Search for the Hero
By John McNeil
What's life really like for the middle-aged super-hero with family responsibilities?
How does he balance the need to spend time with his son with the demands of
his job? There's a surprising answer.
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Jor-El, their son
Zar-El, their daughter
(Scene: It is morning in the Superman household. Enter Superman, now in
his forties, putting on a bit too much weight around the middle, and in
the midst of a mid-life crisis. He is wearing an ordinary T-shirt and his
Superman trunks and leggings. He is carrying his cape and "S" top over
one arm, while with the other he talks into a cell phone.)
Clark: Yes, Prime Minister, I know it's an emergency. But it's not
easy for a super-hero with these new phone boxes. No door. All glass sides.
I nearly got arrested last time I tried to change in one. Can't you talk
to Telecom about it? (Pause) Doesn't your Kiwi share count for anything
these days? (Pause) Okay. I'll be there as quickly as I can. You know my
motto, faster than a speeding bullet.
(He closes the cell phone, and looks for somewhere to put it.) I keep
asking her for pockets, but do you think Mum will listen. "It'll spoil
the line," she says. (Pats stomach.) This is not doing anything to improve
it, either. But they work me so hard, do you think I've got time to go
to the gym any more? I'm beginning to think a lifestyle move to New Zealand
wasn't the best option.
(Surveys his cape.) Look at this! I'll never be ready at this rate.
(Calls out) Lois! (Pause) Lois!
Lois: (voice off) What is it, Clark?
Clark: My cape's not ironed. Every time I'm in a hurry it's the same.
I can't appear in public with it in this crumpled condition. What will
my PR consultants say? To say nothing of my illustrators. I shudder to
think what they'll they do to me in the next comic if I go out like this.
Lois: (Entering, in dressing gown) If you'd hang it up properly when
you come home, you wouldn't have this problem. (She takes the cape, and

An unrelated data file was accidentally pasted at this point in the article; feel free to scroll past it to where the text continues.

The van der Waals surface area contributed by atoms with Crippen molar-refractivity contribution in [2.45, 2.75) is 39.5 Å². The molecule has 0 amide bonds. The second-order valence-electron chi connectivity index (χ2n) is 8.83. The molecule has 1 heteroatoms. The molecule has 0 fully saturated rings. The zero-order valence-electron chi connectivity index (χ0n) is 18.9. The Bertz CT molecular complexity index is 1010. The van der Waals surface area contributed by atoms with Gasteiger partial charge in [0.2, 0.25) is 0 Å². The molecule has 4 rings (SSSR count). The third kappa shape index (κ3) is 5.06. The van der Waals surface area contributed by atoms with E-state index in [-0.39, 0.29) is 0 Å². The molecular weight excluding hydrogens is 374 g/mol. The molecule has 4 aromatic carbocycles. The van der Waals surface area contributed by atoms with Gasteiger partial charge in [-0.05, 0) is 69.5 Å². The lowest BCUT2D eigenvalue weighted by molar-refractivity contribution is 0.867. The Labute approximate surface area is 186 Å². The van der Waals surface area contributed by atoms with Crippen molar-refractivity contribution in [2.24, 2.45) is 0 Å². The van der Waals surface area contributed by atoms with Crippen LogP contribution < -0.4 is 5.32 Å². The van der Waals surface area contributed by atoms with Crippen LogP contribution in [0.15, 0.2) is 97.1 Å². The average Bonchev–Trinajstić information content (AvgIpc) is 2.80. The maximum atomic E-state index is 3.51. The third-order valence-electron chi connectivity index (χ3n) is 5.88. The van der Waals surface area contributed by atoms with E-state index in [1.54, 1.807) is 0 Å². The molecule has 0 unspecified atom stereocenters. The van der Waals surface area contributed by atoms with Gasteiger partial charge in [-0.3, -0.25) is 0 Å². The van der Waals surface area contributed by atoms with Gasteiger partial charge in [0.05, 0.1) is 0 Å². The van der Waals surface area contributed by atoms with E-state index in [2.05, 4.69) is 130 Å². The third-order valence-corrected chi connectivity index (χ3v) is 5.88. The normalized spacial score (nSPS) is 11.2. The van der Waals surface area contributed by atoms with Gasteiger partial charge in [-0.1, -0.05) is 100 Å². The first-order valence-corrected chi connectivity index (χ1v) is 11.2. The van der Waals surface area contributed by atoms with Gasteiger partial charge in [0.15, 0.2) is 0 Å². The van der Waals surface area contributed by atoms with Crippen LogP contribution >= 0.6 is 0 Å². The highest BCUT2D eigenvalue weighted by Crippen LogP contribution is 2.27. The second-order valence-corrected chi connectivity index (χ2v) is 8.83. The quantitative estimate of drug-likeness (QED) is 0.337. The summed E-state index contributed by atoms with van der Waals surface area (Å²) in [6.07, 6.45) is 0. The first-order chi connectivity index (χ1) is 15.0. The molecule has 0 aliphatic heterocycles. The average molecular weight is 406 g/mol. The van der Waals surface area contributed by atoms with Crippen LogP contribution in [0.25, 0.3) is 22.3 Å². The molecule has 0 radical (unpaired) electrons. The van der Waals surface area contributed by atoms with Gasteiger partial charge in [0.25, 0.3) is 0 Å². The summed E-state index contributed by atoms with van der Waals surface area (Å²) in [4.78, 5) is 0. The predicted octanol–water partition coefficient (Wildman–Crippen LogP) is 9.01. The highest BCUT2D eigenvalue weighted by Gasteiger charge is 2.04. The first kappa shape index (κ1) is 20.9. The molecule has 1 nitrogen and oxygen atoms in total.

goes to the ironing board, begins ironing it. Clark starts to put on his
top.) And watch how you put that top on. You keep on stretching the neck.
Clark: You try changing at super speed and see if you can avoid stretching
Lois: And I'm getting fed up with having to patch bullet holes. Why
don't you catch them in your hands like you used to?
Clark: The reflexes are slowing down a bit, I'm afraid. Anyway, the
last lot were heat ray holes. (Pause) Have you seen my spectacles?
Lois: If you kept them on a chain like I said.... (Clark looks at her
scathingly). Ask Jor-El.
Clark: (Closes his eyes, moves his mouth, but doesn't say anything.)
Lois: What are you doing?
Clark: Sending out a message beyond the range of human hearing.
Lois: Oh, I thought maybe you were feeling constipated.
Jor-El: (Enters at the run, in Superboy suit, minus cape) Did you call,
Dad? The message was a bit garbled.
Clark: Can't you fly in like any other child? And where's your cape?
Jor-El: I was pretending to be The Flash.
Clark: I'm not sure all this playing at fantasy is good for you. Have
you seen my spectacles?
Jor-El: Um, you mean these ones? (Goes to a sideboard and produces
a pair of mangled spectacles.)
Clark: What on earth!? That was my last pair.
Lois: Jor-El, have you been practising heat vision again with your
father's glasses on?
Jor-El: Sorry, Mum. I was trying to see if I could make heat vision
and X-ray vision work at the same time.
Lois: I shudder to think.
Jor-El: Microwaved the chicken in 10 seconds flat. (Pause) Maybe I
should have plucked it first, though.
Jor-El: Just joking. But I'm working at getting the meat well done
on the outside and medium rare inside.
Clark: Lois, haven't you finished that cape yet? I've got to go. The
Prime Minister's already threatening a Commission of Enquiry into my efficiency
Jor-El: You're not going out again, Dad?
Clark: I have to, honey. The Prime Minister's called again.
Jor-El: But you're always going out. You're never home.
Clark: At least I don't bring my work home, like some men.
Lois: Thanks!! The house is a disaster area most of the time anyway,
without you importing any. Which reminds me. When are you going to do something
about that mess of a garden?
Clark: Next weekend, I promise.
Lois: You've been saying that for six months, now. Isn't it typical.
You'll dig a road tunnel under Cook Strait in 10 minutes but I have to
wait all summer to get my garden done.
Jor-El: You can't go out, Dad. You promised to help me with my super
computer project this morning.
Clark: Oh honey, I know, but this mission is important.
Jor-El: (Half in tears) More important than me...
Clark: (Torn between two loyalties) How in Krypton do I get into these
Jor-El: (Now crying) I used to think you were a real hero - not because